February 5th, 2017 8:12 AM by Christopher Terry
Every year the housing market changes. In the last decade we have seen very high highs, and very low lows. But it is predicted that the 2017 housing market will even out, creating a steady amount of inventory and demand in the upcoming year. Below are some of the specifics that we can expect in 2017.
We discussed the economy’s effect on interest rates in great depth in a previous post (Click Here to See Post) of ours, but here’s a small recap if you missed it. Immediately after the election results came in, mortgage rates increased. They continued on an upward trend through the end of 2016, and with the Federal Reserve’s December announcement to increase interest rates, we can expect the mortgage rates to continue to rise. Typically, when rates begin to go up, buyers come out earlier in the selling season to try to lock in lower rates, so that is something agents can expect this year.
By 2017, sellers have finally regained enough equity in their homes to feel comfortable putting them on the market, the feeling is that this will mean that there will be more homes on the market than we have seen in recent years. Often, when mortgage rates go up, price appreciation goes down so that the overall cost of buying a home isn’t absurdly high. Therefore we often see that the homeowners who are thinking they will sell in the next few years consider selling sooner rather than later because they don’t want to risk selling their home for less in the future than they can sell it now. Thus, early 2017 could see higher inventory and activity than we usually see in the winter months.
Though the rates are increasing, credit is not as hard to get as it was directly after the recession. The Federal Housing Finance Agency even announced that it will increase lending limits for 2017. The increase of the conforming loan limits is the first time these have changed since 2006. The limit will rise to $424,100 from $417,000. Some lenders are also offering new mortgage programs that call for a modest down payment and don’t require buyers to purchase an FHA loan. Typically, lenders require credit scores of at least 620 to qualify. We’re also seeing more products form municipal housing agencies that assist many first-time buyers. All of this is in addition to Fannie Mae and Freddie Mac programs that allow for as little as a 3% down-payment for first-time home buyers with loan amounts below the conforming threshold.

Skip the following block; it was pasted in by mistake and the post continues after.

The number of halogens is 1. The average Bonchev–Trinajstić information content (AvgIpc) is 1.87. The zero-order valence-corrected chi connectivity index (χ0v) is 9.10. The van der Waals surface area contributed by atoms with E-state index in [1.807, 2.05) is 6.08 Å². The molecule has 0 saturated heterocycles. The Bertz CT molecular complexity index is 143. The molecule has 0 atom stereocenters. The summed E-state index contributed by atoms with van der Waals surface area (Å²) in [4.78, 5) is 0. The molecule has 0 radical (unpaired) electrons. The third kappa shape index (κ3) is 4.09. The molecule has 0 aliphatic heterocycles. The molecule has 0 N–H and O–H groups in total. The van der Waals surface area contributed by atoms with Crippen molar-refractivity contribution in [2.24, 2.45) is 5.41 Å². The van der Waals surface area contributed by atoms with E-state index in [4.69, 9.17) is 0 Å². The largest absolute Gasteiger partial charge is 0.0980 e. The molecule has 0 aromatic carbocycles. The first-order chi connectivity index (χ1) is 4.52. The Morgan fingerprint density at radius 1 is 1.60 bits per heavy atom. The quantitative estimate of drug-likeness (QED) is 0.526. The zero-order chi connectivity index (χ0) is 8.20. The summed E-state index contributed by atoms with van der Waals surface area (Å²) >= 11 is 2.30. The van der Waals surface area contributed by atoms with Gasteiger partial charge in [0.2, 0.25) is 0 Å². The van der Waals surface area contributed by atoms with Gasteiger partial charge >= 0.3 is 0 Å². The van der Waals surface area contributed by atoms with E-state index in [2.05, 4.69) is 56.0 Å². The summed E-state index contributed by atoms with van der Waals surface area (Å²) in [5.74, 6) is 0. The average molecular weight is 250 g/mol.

Overall, there is an optimism surrounding the 2017 housing market predictions, and the hopes are that we will see a thriving market throughout this new year.
Christopher Terry is a licensed real estate broker in Ma and RI, has completed the Accredited Buyer Representative Certification, is a graduate of the Certified Distressed Property Institute, holds the prestigious CDPE designation, is a 4-Time winner of the Master Sales Society's 5/50 Award and is the founder of EZ Home Search Real Estate Inc.